The F-100F model started production in January 1957 and 339 aircraft were produced. The differences between the “D” and “F” model can be found on the under the Aircraft Specifications in the “F-100 History Page”.
This two-seat version of the F-100 was primarily used for training to include initial checkouts in the airplane and instrument training. In Vietnam the F model was briefly used as a Wild Weasel aircraft and was configured with a radar homing and warning system to detect enemy radar and the missile sites. Armament only included 2.75 white phosphorous rockets for marking the missile sites, anti-radiation missiles and the 20 mm guns. Captains Al Lamb and Jack Donovan were the first “Hun” Wild Weasel pilots to take out a SA2 (SAM) missile site in North Vietnam in December 1965.
The 354 TFS based at Takhli Royal Thai Air Base, Thailand flew the Wild Weasel mission for only five months after losing eleven aircraft in the high threat environment in North Vietnam.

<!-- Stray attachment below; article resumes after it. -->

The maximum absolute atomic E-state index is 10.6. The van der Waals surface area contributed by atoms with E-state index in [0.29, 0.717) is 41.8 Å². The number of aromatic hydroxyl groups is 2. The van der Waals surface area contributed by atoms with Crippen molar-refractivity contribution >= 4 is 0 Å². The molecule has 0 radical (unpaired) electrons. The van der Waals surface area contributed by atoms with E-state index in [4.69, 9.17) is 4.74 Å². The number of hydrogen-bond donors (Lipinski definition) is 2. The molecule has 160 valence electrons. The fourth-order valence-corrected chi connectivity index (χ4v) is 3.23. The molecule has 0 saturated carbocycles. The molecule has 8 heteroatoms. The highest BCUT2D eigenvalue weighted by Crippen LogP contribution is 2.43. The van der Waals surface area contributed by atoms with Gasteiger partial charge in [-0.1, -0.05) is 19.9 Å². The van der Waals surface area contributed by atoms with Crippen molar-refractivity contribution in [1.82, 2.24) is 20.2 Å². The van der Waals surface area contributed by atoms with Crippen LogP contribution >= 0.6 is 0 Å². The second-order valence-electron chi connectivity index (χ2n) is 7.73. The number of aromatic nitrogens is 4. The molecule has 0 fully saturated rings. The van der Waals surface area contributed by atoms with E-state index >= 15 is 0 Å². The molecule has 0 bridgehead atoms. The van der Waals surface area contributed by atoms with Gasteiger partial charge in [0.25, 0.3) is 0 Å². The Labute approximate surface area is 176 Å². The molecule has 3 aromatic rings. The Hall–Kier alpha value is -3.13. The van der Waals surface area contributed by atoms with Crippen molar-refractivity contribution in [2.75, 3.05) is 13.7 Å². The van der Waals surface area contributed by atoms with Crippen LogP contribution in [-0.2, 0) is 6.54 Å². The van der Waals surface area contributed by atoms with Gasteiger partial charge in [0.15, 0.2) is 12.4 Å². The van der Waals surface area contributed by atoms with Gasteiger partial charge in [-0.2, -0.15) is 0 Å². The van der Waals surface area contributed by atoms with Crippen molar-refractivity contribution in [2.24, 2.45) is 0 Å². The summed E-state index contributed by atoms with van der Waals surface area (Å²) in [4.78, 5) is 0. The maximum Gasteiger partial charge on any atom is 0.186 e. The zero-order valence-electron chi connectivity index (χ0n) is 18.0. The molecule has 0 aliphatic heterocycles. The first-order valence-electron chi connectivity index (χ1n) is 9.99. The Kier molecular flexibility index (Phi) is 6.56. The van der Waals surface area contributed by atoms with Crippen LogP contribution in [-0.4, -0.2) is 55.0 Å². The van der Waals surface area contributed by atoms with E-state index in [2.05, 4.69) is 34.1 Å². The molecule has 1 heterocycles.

A much more successful use of the F model was in the Misty Fast Forward Air Controller (FAC) mission in North Vietnam and Laos. Again these aircraft were only armed with 2.75″ white phosphorous rockets and 20 mm guns. The first Misty commander, Major Bud Day (MOH) and the Misty unit were attached to the 416 TFS at Phu Cat AB and later moved to Tuy Hoa AB. The Mistys developed tactics to survive in a hostile environment and identify targets of opportunity in Route Pack 1 and Laos and directed other fighters to destroy the target.
The F-100F, affectionately known as the “Family Model”, was also flown with only one pilot and the back seat strapped down. Landing and air refueling were a little different as the front cockpit was three feet forward of where it was on the “D” model. Early on the instrument training was conducted with the trainee in the back seat under a hood so there were no outside references for the entire flight. Later, the hood was removed and hence came the saying “One peak is worth a thousand cross checks.”